33 As day was about to dawn, Paul urged them all to take some food, saying, “Today is the fourteenth day that you have continued in suspense and without food, having taken nothing. 34 Therefore I urge you to take some food. For it will give you strength, for not a hair is to perish from the head of any of you.” 35 And when he had said these things, he took bread, and giving thanks to God in the presence of all he broke it and began to eat. 36 Then they all were encouraged and ate some food themselves. 37 (We were in all 276  persons in the ship.) 38 And when they had eaten enough, they lightened the ship, throwing out the wheat into the sea. (Acts 27:32-38 (ESV)
The presence of mind that Paul has here is the astonishing part. He knows that they are about to be shipwrecked. He knows the people will need sustenance in the cold water. So he bids them to eat. But not only that, he blesses the food first.
This is a bit peculiar because Luke uses words that remind one of the words of institution as Jesus used them and as Paul records elsewhere. He takes bread, blesses it, gives thanks and breaks it. Actually the word Eucharist means to give thanks. The word here used for gives thanks can be translated as both blessing and thanks and probably ought to be both. But that the words remind one of the Lord’s Supper it is by no means necessary that this is what Paul was doing especially since there is no wine here.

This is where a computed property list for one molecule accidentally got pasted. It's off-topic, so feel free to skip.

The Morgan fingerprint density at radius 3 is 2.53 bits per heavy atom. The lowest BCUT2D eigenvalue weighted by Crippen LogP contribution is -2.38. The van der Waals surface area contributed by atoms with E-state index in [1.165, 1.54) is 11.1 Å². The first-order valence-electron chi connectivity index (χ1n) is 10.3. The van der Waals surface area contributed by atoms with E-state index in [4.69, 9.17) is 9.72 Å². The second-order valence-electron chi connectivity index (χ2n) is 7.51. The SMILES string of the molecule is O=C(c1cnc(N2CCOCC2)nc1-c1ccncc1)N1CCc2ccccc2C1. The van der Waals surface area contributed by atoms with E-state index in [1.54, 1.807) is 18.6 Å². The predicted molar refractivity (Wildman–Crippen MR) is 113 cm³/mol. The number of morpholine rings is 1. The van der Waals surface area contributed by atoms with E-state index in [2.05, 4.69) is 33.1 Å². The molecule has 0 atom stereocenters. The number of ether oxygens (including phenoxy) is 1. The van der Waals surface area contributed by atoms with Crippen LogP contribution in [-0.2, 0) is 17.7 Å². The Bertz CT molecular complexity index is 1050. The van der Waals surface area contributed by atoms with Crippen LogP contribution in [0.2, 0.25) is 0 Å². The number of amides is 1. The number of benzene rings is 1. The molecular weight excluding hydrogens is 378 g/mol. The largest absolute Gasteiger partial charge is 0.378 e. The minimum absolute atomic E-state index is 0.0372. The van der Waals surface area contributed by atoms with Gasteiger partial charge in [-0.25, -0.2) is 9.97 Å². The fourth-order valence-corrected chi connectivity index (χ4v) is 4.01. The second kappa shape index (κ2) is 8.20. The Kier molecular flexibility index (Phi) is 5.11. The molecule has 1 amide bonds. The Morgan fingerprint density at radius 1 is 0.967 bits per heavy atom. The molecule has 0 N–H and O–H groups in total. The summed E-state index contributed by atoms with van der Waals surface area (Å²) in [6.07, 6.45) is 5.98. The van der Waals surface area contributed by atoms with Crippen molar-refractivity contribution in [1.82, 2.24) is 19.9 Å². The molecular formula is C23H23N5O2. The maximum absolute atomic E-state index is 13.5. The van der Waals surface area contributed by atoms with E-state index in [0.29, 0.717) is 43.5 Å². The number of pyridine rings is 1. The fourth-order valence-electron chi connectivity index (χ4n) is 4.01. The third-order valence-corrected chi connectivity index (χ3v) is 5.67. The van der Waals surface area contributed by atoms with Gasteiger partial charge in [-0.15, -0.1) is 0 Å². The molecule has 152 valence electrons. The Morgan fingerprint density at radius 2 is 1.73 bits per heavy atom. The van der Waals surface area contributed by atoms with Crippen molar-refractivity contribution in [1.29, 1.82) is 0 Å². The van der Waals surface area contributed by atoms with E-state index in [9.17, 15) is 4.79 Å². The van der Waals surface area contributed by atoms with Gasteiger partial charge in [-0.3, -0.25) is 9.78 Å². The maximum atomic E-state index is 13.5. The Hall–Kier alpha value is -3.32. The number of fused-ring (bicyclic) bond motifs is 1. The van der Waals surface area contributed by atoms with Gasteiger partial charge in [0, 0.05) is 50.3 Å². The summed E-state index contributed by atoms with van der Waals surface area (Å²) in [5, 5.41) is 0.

Now there is a note of 276 people being in the ship. We get a better idea perhaps of the size of the ship that we are talking about, and the amount of people Paul is addressing over the noise of a storm. This perhaps also sheds light on what is going on with the blessing, an allusion to the feeding of five thousand. The bread that they eat, as little as it is will be enough to sustain them. Sometimes it doesn’t take much, but just a little to get them through.
Still, even if this isn’t the Lord’s Supper per se, the people know that the food they are now eating has been blessed by a man of God, and is therefore sanctified by prayer and the word of God. This would be a common practice for Christians that lasts to this day. For everything created by God is good, and nothing is to be rejected if it is received with thanksgiving, 5 for it is made holy by the word of God and prayer. (1 Timothy 4:4-5 (ESV) So we give thanks at meal times, and bless our meals together that those who eat with us may also be blessed by God. In this way all of life, and even a microwave burrito takes on sacred character as it sustains us in the work God has given us to do here and now.